Malta Football Association
NEWS:
MFA teams up with Government to build football school
Jul 15, 2017
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General
Leagues

The following are the key points from MFA President Norman Darmanin Demajo’s closing address at the 2017 Annual General Meeting:


NATIONAL SPORTS SCHOOL
MFA President Norman Darmanin Demajo hailed the agreement with the Ministry of Education over the construction of a National Sports School for football as a very important breakthrough.

 

“Following a meeting held just over two weeks ago with the Minister of Education, the Honorary Evarist Bartolo, the MFA will be entering into what I think is a very exciting project that will surely reap the desired benefits in the longer term,” Darmanin Demajo said.


“Following the success of the National School of Sport, the Education department has agreed to build a second National School of Sport, which school will be dedicated specifically to football.


“This school will be built at Ta’ Qali, in our training grounds, where we also plan to relocate our Technical Centre. This is an important breakthrough in the history of education and football development in our islands, and I would like to take this opportunity to thank the Prime Minister, Dr Joseph Muscat, and Mr Bartolo, for their courage and commitment in this landmark decision for our game.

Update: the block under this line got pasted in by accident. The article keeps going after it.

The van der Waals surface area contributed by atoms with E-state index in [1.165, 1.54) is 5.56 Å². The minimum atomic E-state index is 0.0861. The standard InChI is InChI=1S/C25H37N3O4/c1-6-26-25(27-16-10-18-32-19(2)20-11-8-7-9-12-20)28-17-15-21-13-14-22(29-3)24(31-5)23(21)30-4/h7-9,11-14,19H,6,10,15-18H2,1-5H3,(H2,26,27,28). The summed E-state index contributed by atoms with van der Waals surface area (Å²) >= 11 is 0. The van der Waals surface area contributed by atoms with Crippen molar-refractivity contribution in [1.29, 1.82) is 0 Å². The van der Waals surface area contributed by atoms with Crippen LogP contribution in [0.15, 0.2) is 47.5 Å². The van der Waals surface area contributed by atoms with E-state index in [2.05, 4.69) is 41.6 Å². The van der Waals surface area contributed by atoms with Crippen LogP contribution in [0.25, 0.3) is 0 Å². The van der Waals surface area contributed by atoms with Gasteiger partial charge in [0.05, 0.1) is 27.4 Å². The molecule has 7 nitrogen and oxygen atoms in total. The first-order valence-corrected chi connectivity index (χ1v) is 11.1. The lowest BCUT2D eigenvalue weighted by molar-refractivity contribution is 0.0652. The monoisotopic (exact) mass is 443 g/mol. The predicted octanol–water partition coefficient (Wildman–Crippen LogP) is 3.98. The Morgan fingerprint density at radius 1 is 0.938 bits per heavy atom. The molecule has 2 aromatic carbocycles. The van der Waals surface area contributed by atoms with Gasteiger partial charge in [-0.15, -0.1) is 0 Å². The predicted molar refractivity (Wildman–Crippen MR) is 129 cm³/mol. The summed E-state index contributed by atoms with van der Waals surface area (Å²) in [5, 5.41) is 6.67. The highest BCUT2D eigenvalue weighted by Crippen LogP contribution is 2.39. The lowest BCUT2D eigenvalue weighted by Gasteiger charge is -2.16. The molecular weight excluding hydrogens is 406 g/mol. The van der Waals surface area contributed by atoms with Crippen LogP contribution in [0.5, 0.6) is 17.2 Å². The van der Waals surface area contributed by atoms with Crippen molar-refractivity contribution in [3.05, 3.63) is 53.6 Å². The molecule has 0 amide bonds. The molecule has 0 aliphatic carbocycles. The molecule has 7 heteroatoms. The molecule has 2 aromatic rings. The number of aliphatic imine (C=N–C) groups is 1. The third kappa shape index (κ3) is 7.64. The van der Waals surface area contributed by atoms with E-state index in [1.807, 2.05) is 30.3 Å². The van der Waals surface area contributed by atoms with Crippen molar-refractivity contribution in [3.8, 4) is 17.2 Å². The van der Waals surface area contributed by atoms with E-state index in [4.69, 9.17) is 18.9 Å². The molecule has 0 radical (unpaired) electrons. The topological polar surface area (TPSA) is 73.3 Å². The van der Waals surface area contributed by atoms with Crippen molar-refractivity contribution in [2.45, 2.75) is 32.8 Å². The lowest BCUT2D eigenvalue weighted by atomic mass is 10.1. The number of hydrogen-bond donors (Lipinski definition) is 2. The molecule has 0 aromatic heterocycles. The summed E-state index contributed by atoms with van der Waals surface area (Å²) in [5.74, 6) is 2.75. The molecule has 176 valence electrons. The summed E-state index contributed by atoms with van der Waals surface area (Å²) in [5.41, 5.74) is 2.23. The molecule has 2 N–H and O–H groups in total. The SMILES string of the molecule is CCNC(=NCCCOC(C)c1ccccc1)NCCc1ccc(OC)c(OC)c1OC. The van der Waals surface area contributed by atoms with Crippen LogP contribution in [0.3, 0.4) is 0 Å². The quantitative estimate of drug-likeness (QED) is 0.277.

“A memorandum of understanding has already been drawn up and this will be signed and concluded in the coming days.”

 

NON-LEAGUE FOOTBALL BODY
Darmanin Demajo said the Malta FA needs to conduct a review of ‘amateur’ and ‘grassroots’ football which are likely to be assimilated into a new ‘Non-League Football’ body that will bring together all the member associations around one table. “The present trend seems to be that Maltese players are finding it more difficult to play in leagues that allow the use of non-Maltese players in their teams – I believe that ‘non-league’ football has an important role to play and we need to see how we can improve this sector,” he said.

 

SUPPORT UNIT FOR YOUNG PLAYERS
On the creation of a support unit to help young Maltese players cope with the demands of professional football when moving overseas, Darmanin Demajo said: “It seems the talent is there, but talent is not enough – you need sacrifice, self-discipline and resilience – nobody ever said it would be easy – on the contrary, it is turning out to be very hard for our young players to settle abroad, especially when they are still at an age where they rely a lot on family support.

 

“In the future I think we should look into this matter and see if the MFA can come up with some form of ‘support unit’ that would help to ease the transition, and make it easier for our players to settle.”

 

CLUB ADMINISTRATORS
The Malta FA president also spoke about the lack of trained administrators at club level, a situation made worse by the retirement of the ‘older’ officials. “The stakes are now much higher – mistakes could cost a club thousands of euros,” Darmanin Demajo said. “The position is stressful and demanding – if we do not respond to this situation, we could well begin to lose our clubs due to lack of administrators. During the coming months, the MFA will be running its first courses for administrators. Let’s hope that we will get a good response from the clubs in this initiative.”

 

REGENERATION OF TA’ QALI
Highlighting the projects undertaken by the Malta FA to transform the Millennium Stand into a multi-purpose, fan-friendly arena, Darmanin Demajo said that the Association was now focusing on the regeneration of the whole Ta’ Qali footprint with the launch of five ambitious projects, including the construction of a futsal hall and the redevelopment of the SOuth and North Stand.

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